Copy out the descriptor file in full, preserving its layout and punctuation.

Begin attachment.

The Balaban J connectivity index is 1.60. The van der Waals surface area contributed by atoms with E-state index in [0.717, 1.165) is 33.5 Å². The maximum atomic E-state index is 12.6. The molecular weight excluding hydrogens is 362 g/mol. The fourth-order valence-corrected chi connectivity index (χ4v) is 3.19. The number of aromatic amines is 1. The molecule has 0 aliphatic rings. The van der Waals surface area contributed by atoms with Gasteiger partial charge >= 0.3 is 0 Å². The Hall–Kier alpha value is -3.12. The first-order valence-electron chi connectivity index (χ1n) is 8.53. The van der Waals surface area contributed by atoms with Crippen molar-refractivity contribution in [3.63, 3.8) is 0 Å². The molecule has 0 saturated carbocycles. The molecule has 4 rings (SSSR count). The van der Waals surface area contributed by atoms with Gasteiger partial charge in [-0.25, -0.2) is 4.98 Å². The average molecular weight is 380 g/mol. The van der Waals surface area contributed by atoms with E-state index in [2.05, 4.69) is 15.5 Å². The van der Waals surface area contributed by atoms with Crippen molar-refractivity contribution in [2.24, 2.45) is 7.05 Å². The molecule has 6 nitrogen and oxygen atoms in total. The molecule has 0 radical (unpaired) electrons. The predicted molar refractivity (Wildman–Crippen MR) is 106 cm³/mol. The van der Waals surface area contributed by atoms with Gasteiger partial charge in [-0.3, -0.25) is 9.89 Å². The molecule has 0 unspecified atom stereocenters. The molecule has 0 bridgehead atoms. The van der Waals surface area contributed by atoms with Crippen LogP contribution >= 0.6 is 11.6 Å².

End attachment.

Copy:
The Balaban J connectivity index is 1.60. The van der Waals surface area contributed by atoms with E-state index in [0.717, 1.165) is 33.5 Å². The maximum atomic E-state index is 12.6. The molecular weight excluding hydrogens is 362 g/mol. The fourth-order valence-corrected chi connectivity index (χ4v) is 3.19. The number of aromatic amines is 1. The molecule has 0 aliphatic rings. The van der Waals surface area contributed by atoms with Gasteiger partial charge >= 0.3 is 0 Å². The Hall–Kier alpha value is -3.12. The first-order valence-electron chi connectivity index (χ1n) is 8.53. The van der Waals surface area contributed by atoms with Crippen molar-refractivity contribution in [3.63, 3.8) is 0 Å². The molecule has 0 saturated carbocycles. The molecule has 4 rings (SSSR count). The van der Waals surface area contributed by atoms with Gasteiger partial charge in [-0.25, -0.2) is 4.98 Å². The average molecular weight is 380 g/mol. The van der Waals surface area contributed by atoms with E-state index in [2.05, 4.69) is 15.5 Å². The van der Waals surface area contributed by atoms with Crippen molar-refractivity contribution in [2.24, 2.45) is 7.05 Å². The molecule has 6 nitrogen and oxygen atoms in total. The molecule has 0 radical (unpaired) electrons. The predicted molar refractivity (Wildman–Crippen MR) is 106 cm³/mol. The van der Waals surface area contributed by atoms with Gasteiger partial charge in [-0.3, -0.25) is 9.89 Å². The molecule has 0 unspecified atom stereocenters. The molecule has 0 bridgehead atoms. The van der Waals surface area contributed by atoms with Crippen LogP contribution >= 0.6 is 11.6 Å².